Evidence for a supergiant progenitor

Figure 2

Figure 2: Model fits (lines) to radio and x-ray data on the afterglow of GRB 130925A. The model parameters are consistent with a low mass loss rate progenitor star like a blue supergiant. Source: figure 2 from Piro et al.

The authors find two primary lines of evidence that support the idea that the progenitor for GRB 130925A was a blue supergiant: a long duration burst, and a low mass loss rate. First, they suggest that since this burst lasted for hours, the progenitor star must have had a large radius, as discussed above. Second, they model the x-ray afterglow spectrum as a shock wave expanding into an environment into which the radiation-driven stellar wind has been flowing for some time. The model that best fits the data is a star with a large radius and relatively low rate of mass loss — consistent with a blue supergiant progenitor, not a Wolf-Rayet.

 

The upshot

GRB 130925A is one of only four ultra-long bursts discovered to date, marking these as extremely rare events in the local universe. One explanation may be that low-metallicity blue supergiants, the progenitor argued by these authors, are correspondingly rare. Since each generation of stars enriches its environment with successively more metal-rich material, there are fewer and fewer low metallicity environments left in the universe approaching the present day. Intriguingly, theorists predict that the very first stars to form in the universe ended their lives as blue supergiants, and so it may be that these rare events are giving us a glimpse into something we probably won’t ever see directly: the deaths of the first stars.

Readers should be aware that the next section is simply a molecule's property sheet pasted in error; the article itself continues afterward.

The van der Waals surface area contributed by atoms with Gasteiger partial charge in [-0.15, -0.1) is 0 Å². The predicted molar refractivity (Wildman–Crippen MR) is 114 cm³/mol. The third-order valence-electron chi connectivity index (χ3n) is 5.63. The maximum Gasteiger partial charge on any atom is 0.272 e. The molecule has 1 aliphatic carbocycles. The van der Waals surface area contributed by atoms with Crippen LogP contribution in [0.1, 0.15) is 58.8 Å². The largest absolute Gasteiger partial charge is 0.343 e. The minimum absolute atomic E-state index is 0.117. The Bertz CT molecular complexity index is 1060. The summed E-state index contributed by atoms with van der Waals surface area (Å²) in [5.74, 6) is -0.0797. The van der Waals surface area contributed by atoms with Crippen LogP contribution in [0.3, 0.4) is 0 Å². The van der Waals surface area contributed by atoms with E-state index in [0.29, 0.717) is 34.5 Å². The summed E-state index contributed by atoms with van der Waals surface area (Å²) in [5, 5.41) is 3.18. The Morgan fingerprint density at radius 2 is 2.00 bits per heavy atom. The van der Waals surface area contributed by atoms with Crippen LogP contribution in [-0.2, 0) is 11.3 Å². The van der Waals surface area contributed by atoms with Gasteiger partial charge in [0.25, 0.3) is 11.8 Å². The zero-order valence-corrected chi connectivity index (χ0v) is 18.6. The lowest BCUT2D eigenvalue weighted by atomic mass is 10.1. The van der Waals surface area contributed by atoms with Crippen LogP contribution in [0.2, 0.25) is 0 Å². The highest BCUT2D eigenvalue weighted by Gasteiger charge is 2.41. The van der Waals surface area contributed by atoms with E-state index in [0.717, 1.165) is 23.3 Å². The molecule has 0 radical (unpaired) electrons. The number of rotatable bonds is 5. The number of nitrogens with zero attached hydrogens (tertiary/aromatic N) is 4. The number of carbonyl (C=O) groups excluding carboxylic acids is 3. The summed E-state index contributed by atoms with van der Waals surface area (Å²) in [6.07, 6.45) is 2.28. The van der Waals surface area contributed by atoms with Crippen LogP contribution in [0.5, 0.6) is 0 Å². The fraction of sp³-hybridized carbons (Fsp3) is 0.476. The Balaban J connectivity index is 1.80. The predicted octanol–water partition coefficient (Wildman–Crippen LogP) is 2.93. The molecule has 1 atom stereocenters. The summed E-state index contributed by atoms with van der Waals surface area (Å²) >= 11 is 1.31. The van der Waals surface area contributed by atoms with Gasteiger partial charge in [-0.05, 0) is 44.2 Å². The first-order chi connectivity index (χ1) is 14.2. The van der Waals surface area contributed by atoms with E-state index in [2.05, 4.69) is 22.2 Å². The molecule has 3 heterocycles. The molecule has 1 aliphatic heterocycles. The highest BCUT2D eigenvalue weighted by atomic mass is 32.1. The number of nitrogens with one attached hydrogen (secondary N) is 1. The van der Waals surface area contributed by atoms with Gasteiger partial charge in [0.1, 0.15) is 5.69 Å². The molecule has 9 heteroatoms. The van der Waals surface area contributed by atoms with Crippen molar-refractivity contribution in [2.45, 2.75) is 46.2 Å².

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I am a second-year graduate student at Harvard University, where I have been working with Alyssa Goodman studying the role of pressure in star-forming regions through combining simulations and observations. I’m also involved in a project with Charlie Lada on the continuing search for a universal law directly relating star formation to the dense gas we see in molecular clouds. I graduated from Indiana University in 2011, and hold bachelor’s degrees in Physics, Astronomy, Mathematics, and Dance Pedagogy.